Curtiss-Wright sells downstream oil and gas business units

Charlotte-based manufacturer Curtiss-Wright Corp. said Monday it has sold “substantially all of the assets and liabilities” of its downstream oil and gas business to affiliates of Sun Capital Partners Group.

The deal includes the sale of three units that manufacture equipment and provide services for various oil refining processes: DeltaValve, TapcoEnpro International and Groquip.

Terms of the deal were not disclosed.

“This transaction represents another critical milestone in our long-term strategy to improve operating margins, increase cash flow, and position Curtiss-Wright for sustained growth,” said David C. Adams, Curtiss-Wright’s chairman and CEO, in a statement.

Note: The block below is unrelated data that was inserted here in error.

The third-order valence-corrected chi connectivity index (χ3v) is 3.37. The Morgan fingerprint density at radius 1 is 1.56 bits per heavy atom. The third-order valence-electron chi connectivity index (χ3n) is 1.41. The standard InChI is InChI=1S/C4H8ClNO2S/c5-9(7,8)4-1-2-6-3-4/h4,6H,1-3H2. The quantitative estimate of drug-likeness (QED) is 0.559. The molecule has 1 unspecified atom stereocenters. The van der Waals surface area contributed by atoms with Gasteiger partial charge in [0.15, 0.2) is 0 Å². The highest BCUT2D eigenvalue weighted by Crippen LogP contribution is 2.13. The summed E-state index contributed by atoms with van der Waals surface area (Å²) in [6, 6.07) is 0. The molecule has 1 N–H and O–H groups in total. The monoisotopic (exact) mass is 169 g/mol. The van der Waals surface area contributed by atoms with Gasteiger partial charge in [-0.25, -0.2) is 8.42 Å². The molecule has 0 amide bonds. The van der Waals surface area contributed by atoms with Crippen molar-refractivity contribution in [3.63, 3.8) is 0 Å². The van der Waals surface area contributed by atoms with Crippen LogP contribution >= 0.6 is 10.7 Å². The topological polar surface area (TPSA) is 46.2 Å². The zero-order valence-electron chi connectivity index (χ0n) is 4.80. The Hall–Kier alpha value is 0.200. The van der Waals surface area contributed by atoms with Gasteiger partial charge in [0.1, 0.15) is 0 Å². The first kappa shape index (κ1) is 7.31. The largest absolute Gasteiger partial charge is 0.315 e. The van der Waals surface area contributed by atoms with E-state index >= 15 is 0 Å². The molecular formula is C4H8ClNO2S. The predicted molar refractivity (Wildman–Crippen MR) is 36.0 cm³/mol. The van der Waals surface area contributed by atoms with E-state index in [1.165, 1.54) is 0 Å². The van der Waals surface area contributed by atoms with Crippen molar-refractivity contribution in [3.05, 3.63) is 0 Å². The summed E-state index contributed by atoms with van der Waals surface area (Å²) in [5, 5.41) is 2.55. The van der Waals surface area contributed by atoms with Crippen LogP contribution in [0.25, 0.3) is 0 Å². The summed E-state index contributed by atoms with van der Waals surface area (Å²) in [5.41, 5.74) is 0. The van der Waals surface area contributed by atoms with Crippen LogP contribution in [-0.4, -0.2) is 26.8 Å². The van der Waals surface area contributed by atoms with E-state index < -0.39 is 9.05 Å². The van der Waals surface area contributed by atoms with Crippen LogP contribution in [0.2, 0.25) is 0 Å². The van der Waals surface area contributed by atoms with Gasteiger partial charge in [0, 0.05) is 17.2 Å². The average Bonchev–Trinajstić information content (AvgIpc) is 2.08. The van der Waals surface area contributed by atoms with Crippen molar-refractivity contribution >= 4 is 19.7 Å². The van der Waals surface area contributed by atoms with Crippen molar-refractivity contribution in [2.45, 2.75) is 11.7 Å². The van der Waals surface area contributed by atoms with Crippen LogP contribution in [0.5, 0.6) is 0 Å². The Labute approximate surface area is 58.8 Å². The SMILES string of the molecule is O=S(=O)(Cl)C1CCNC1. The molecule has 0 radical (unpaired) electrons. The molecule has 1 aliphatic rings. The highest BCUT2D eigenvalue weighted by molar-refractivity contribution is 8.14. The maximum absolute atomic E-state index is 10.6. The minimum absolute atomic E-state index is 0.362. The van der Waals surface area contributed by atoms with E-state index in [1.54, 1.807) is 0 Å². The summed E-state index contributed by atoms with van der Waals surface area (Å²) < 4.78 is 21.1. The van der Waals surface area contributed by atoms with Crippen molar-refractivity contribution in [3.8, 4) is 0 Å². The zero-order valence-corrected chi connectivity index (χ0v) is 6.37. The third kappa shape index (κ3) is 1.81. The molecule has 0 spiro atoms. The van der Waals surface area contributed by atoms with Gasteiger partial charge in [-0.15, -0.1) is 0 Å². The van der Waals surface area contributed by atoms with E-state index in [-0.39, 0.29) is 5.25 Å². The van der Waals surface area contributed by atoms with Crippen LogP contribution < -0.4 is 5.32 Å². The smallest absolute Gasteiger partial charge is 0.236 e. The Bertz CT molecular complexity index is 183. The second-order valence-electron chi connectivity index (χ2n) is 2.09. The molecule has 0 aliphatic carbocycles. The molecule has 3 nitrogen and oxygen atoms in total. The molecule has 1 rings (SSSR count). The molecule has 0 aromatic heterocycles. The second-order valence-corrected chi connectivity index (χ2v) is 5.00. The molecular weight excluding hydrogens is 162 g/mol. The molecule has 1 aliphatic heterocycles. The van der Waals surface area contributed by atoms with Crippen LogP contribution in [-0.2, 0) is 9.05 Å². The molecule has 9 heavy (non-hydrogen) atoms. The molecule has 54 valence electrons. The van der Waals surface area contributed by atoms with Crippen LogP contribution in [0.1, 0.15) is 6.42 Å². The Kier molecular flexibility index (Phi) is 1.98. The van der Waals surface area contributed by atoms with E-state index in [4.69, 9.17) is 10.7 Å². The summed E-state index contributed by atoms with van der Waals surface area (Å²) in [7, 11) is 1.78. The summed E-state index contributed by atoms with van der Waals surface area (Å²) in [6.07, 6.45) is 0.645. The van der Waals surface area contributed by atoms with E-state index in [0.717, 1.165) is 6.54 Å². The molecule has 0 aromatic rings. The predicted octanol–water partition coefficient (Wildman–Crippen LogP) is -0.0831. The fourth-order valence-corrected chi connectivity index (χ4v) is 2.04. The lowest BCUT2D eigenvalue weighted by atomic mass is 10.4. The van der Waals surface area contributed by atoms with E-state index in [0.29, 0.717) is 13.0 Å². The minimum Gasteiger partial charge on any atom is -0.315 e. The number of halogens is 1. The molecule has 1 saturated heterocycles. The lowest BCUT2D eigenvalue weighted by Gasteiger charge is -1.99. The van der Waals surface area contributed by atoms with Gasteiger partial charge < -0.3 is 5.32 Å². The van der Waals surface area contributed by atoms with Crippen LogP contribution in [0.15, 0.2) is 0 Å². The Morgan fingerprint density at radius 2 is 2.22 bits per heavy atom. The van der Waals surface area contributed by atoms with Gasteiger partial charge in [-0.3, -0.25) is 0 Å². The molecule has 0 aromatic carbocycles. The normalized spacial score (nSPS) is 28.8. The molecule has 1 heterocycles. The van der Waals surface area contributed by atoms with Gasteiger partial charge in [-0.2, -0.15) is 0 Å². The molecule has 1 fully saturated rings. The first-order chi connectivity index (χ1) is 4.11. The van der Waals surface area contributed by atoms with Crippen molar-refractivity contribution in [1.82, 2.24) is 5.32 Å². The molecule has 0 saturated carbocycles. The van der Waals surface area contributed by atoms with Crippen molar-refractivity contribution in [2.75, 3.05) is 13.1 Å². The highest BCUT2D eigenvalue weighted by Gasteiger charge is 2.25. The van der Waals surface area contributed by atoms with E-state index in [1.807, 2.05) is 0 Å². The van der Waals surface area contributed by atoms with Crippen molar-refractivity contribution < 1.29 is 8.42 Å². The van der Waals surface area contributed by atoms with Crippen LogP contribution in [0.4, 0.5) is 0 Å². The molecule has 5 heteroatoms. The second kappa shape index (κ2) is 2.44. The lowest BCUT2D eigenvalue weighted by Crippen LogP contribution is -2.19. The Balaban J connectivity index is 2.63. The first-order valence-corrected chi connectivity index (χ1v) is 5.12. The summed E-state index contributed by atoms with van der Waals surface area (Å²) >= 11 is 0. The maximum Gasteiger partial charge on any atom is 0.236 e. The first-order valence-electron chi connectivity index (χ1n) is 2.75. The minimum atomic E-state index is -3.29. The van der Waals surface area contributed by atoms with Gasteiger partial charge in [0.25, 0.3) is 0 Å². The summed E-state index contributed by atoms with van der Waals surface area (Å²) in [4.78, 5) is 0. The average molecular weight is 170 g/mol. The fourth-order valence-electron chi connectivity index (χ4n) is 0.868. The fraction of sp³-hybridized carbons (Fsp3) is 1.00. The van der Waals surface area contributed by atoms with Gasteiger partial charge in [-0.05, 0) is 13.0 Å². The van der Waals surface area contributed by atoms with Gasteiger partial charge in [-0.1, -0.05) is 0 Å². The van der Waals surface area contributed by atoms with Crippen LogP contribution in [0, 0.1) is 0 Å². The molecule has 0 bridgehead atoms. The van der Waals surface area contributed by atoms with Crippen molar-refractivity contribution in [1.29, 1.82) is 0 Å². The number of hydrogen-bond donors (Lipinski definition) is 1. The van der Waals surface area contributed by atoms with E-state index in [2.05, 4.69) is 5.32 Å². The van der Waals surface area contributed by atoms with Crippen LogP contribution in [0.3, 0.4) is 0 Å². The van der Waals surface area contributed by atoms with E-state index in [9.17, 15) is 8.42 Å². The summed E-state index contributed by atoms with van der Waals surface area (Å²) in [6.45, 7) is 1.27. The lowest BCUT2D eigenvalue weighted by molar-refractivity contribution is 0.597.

As was the case when it sold its upstream oil and gas business, Adams said, Curtiss-Wright didn’t have “significant critical mass” to become a leader in the downstream oil and gas markets served by the business units it sold most recently.

“Downstream” refers to oil and gas operations that take place after production through the retail sale and includes refining crude oil. “Upstream” refers to exploration and production of oil before production. Upstream firms first locate, test and drill for oil and gas.

Curtiss-Wright, a manufacturing company with roots that stretch to the Wright Brothers, moved its headquarters to Ballantyne in early 2014. The company reported sales last year of $2.2 billion, up from $2.1 billion in 2013.

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